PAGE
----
IMPORTANT ANNOUNCEMENT: FRIENDS priority booking is now open. PUBLIC booking opens 10am on Friday 25.08.17. We are reverting to our usual Monday - Saturday box office service from this week, but will be closed Bank Holiday Monday 28th August.

BOX OFFICE: 01458 442846 (Mon - Sat: 10am - 2pm)

History

history

THE STORY OF STRODE – 50 GOLDEN YEARS

Strode Theatre, in Street, celebrates the 50th anniversary of its official opening in October 2013.

Built in 1963 by the Clark Foundation, the charitable trust of C & J Clark the shoe company, at a cost of £45,000 and donated to Somerset County Council to be run as part of the then Strode Technical Theatre, Strode Theatre has been a major part of the cultural life of Somerset for five decades. Named after William Strode,  a 17th century politician who owned The Grange in Street, the theatre was billed as the “Finest Small Theatre in West” when it opened with a concert by the Bournemouth Symphony Orchestra, a jazz concert and a live broadcast of the BBC’s ‘Any Questions’. With 400 seats, a cinema screen, an orchestra pit and five dressing rooms, it was an extraordinary vision for a small village in the middle of rural Somerset.

In the mid 1960s the Management Committee, chaired by Dr James Forth, appointed a first theatre manager.  John Lowe was a talented performer and artist who developed the community performances starting with ‘Album ‘68’ and then, in 1969, Cinderella. Not surprisingly the glass slipper was made by Clarks, and they went on to create size 11 patent leather pumps for the dame!

In 1968 the film society became a Regional Film Theatre, screening arthouse and foreign language films on ancient projectors which were not known for their reliability, yet the film programme grew in size and stature forming the foundations of the contemporary cinema programme.

During the early 1970s, Strode Productions was formed to produce shows at Strode Theatre, also to run the front of house teams, the bar, wardrobe and scenery store.  John Lowe left in1974, succeeded by Elwyn Johnson and then by Philip Venitt, a great enthusiast for traditional jazz and music hall. Glastonbury and Street Musical Comedy Society crossed the River Brue in 1974, bringing their high quality productions of musicals from Glastonbury Town Hall to the bigger and better equipped Strode stage. They were followed by the formation of the Joy School of Dancing with annual productions by masses of young dancers and singers, filling the stage with charm and talent.

During the 1980s, a first Friends of Strode Theatre was formed with the intention of raising funds to extend the theatre and to improve its facilities. This ambitious project had to wait until the 1990s to come to fruition but the Friends supported Sue Kay, the next Theatre manager appointed in 1984. She took the reins for two years, creating a new impetus for the theatre led by an ambitious Strode 21 season in 1984. A first Youth Theatre was formed by the next Manager, Wendy Greenhill, and then in the mid to late 80s the advent of the computer made a huge difference to the running of the theatre with Apple Macs taking over in the office under manager Simon Sherwin, a man ahead of his time. In 1989 the Maxine Cinema in Street closed, allowing Strode Theatre to extend its film programme to include more mainstream titles.

The 1990s were a decade of huge change, in Strode College and in the Theatre. Leaving County Council control in 1993 meant the College and Theatre could pursue outside funds for developments and this led to a significant number of technical improvements including Dolby sound for film, a computerised lighting desk and a computerised box office system.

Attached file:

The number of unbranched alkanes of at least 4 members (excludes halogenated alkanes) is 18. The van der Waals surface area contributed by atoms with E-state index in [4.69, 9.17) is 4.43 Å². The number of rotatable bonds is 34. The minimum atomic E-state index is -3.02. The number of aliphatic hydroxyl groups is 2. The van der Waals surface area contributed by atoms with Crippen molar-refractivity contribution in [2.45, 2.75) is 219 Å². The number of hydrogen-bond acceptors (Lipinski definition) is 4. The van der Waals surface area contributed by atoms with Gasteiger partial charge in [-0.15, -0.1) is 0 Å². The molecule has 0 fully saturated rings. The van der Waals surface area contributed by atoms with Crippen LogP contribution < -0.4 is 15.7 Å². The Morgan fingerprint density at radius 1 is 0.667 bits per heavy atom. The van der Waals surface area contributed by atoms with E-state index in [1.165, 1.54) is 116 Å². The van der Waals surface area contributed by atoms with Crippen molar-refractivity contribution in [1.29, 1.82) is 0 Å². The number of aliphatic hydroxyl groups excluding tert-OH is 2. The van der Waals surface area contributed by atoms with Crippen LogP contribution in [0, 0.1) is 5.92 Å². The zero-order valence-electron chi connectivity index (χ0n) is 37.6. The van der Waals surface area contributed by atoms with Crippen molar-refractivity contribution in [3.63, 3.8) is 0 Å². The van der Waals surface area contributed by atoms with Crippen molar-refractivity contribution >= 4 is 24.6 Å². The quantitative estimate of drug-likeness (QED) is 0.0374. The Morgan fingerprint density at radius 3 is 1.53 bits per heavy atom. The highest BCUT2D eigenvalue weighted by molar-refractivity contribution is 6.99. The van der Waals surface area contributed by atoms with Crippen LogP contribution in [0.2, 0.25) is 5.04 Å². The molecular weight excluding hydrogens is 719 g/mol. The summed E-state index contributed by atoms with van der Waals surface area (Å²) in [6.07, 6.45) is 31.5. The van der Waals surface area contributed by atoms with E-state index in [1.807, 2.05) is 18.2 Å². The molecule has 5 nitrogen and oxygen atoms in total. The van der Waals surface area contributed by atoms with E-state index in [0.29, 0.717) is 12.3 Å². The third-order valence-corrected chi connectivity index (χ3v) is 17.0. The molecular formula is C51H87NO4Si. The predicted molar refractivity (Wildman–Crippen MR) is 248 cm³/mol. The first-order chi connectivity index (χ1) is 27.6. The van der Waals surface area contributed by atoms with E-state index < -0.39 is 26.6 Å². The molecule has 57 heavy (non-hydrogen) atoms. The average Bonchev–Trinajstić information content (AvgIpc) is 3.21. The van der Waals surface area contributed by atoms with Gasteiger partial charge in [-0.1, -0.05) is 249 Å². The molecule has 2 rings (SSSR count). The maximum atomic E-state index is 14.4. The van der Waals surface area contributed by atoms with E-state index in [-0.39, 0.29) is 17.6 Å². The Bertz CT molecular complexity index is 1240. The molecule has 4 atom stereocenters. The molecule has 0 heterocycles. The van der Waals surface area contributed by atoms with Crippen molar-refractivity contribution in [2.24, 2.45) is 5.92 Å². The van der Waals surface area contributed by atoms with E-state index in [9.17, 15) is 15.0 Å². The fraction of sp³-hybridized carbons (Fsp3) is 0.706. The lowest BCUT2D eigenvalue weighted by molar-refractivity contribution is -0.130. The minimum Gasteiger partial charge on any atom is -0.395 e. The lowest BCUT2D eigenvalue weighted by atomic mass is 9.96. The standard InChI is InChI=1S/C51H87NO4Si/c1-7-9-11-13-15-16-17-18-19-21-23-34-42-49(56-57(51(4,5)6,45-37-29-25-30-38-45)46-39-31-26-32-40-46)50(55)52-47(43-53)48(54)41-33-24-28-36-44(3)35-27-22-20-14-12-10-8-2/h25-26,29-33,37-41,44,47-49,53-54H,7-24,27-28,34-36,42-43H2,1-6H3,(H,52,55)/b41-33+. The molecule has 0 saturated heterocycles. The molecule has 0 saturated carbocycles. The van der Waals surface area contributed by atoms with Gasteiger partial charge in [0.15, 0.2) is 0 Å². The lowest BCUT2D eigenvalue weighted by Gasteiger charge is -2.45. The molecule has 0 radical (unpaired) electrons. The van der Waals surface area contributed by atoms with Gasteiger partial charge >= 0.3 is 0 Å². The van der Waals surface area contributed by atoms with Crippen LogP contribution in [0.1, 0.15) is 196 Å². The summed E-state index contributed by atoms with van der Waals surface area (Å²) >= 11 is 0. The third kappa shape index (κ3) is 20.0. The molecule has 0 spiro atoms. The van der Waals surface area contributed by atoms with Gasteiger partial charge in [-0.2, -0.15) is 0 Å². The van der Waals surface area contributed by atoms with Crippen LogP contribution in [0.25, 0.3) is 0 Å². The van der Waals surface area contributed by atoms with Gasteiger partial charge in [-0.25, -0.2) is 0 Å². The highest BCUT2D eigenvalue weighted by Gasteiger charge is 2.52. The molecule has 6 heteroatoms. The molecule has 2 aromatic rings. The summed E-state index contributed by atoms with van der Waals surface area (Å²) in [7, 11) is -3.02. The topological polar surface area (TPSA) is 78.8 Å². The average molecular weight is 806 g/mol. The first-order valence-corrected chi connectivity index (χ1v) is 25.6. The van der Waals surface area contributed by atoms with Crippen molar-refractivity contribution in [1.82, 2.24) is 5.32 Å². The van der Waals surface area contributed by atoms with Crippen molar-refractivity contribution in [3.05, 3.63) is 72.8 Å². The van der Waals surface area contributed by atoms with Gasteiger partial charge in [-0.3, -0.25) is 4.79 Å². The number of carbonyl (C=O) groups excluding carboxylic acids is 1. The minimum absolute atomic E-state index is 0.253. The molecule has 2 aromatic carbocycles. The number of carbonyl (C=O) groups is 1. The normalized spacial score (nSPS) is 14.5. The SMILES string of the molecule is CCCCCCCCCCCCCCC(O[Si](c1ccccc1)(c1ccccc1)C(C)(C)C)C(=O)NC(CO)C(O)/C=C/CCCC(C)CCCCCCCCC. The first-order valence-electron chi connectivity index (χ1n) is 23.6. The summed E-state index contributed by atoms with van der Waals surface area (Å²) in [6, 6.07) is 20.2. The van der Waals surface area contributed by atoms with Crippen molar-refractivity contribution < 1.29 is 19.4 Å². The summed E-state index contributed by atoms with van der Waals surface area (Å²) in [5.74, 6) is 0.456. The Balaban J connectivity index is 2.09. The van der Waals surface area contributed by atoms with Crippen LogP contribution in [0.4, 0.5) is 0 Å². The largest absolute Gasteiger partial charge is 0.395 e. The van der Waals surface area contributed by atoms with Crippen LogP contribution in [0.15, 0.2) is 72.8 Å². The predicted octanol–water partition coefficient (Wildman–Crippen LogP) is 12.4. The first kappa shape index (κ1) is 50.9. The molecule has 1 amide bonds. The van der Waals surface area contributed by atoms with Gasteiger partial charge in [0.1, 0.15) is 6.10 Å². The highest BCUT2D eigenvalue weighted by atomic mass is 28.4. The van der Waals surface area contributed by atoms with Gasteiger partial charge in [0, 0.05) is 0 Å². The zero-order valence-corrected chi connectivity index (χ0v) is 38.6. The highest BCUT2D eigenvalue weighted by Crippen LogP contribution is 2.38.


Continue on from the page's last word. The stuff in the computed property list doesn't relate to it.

Liz Leyshon, previously working part time, took over as Manager on a permanent basis in 1994 and embarked on a complete refurbishment of the auditorium working with a renowned theatre designer, John Bury.  Street Theatre was formed in 1996 as a breakaway group from Strode Productions, specifically to produce and perform straight drama.

The advent of the National Lottery in 1994 led to a successful grant of nearly £1million which paid for the extension to the original building and ushered in a whole new life for the theatre and cinema. The architect, Steven Blackley of Taunton, won an architectural award for his inspired work which has stood the test of many hundreds of thousands of visitors.

As the new millennium dawned without a computer bug in sight, Strode Theatre was embarking on an enhanced programme of arts projects and an ever increasing programme of live shows, film and now visual art exhibitions in the new building.

In 2003, the forty year anniversary was celebrated with the publication of an illustrated history, a visit by somerset-born film & theatre director Stephen Daldry and then in the following year by the discovery of the 1922 Glastonbury pageant silent film made by Alice Buckton of Chalice Well.

With local authority budget cuts already on the horizon, a new Friends of Strode Theatre was set up in 2006 which has led to the survival of the theatre and its programme when others in Somerset have closed.

Further recent projects, funded or part-funded by The Friends, have included the replacement of all the seats (now a total of 343, allowing for more leg room), a new live sound system, a new bigger cinema screen and new Dolby sound processor. Maintenance and improvements to the fabric of the building have continued and the film programme has been extended to include the transmissions of live opera, plays and ballet from the great national stages of London and the UK.

The implementation of low energy lighting has helped reduce the operational costs of the theatre, as has the introduction of digital projection. Improvements, reductions in costs and more varied programming are giving the theatre a future in this most challenging of times. Come to Strode and help us keep the arts alive in Somerset!